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Approximately 40 percent of high-end sex worker transactions end up being sex-free. They pay you to listen -- and to tell them how great they are." Indeed, the high-end sex workers I have studied routinely see themselves as acting the part of a counselor or a marriage therapist.

Even at the lower end of the market, about 20 percent of transactions don't ultimately involve sex. They say their job is to feed a man's need for judgment-free friendship and, at times, to help him repair his broken partnership.

But the population of women choosing sex work has changed dramatically over the past decade.

High-end prostitutes of the sort Eliot Spitzer frequented account for a greater share of the sex business than they once did.

These women have little in common with the shrinking number of sex workers who still work on the streets.

In a 2001 study of British prostitutes, Stephanie Church of Glasgow University found that those working outdoors "were younger, involved in prostitution at an earlier age, reported more illegal drug use, and experienced significantly more violence from their clients than those working indoors." When it comes to the sex trade, police officers have in recent decades functioned as quasi-social workers.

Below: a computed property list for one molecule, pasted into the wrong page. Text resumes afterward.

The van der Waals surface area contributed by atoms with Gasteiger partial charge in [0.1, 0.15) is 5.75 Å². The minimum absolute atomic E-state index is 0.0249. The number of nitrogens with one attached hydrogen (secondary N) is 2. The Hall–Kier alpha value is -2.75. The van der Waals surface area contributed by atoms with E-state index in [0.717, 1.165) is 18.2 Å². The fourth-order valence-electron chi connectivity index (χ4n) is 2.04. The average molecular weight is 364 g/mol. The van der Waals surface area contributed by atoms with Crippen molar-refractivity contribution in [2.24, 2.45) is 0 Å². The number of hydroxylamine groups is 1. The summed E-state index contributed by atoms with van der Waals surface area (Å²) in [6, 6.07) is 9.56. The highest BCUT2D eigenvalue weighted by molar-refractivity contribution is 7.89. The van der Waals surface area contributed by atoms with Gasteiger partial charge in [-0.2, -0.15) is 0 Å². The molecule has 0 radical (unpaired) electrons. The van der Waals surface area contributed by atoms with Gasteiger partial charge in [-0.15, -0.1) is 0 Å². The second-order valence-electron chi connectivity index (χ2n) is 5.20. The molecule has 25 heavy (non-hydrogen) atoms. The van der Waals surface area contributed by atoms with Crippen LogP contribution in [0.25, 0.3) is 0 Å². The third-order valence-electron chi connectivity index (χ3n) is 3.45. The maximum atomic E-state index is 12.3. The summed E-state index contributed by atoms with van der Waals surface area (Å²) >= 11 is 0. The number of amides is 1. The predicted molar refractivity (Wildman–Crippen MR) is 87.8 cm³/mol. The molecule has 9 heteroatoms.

As a result, pimps' role in the sex economy has been diminished.

In addition, the online trade has helped bring the sex business indoors, with johns and prostitutes increasingly meeting up in bars, in hotels, in their own homes or in apartments rented by groups of sex workers.In my own research on sex workers in New York, women who in 1999 worked mostly outdoors said that by 2004, demand on the streets had decreased by half. I've been studying high-end sex workers (by which I mean those who earn more than 0 per "session") in New York, Chicago and Paris for more than a decade, and one of my most startling findings is that many men pay women to not have sex.Well, they pay for sex, but end up chatting or having dinner and never get around to physical contact.And as a result, most people's perceptions of the sex trade are wildly out of date. In the late 1800s, as Northern cities boomed, the sex trade in America became synonymous with the seedy side of town.Men who wanted to find prostitutes combed alleys behind bars, dimly lit parks and industrial corridors.And as Barnard College's Elizabeth Bernstein has shown, sex workers today tend to make a conscious decision to enter the trade -- not as a reaction to suffering but to earn some quick cash.

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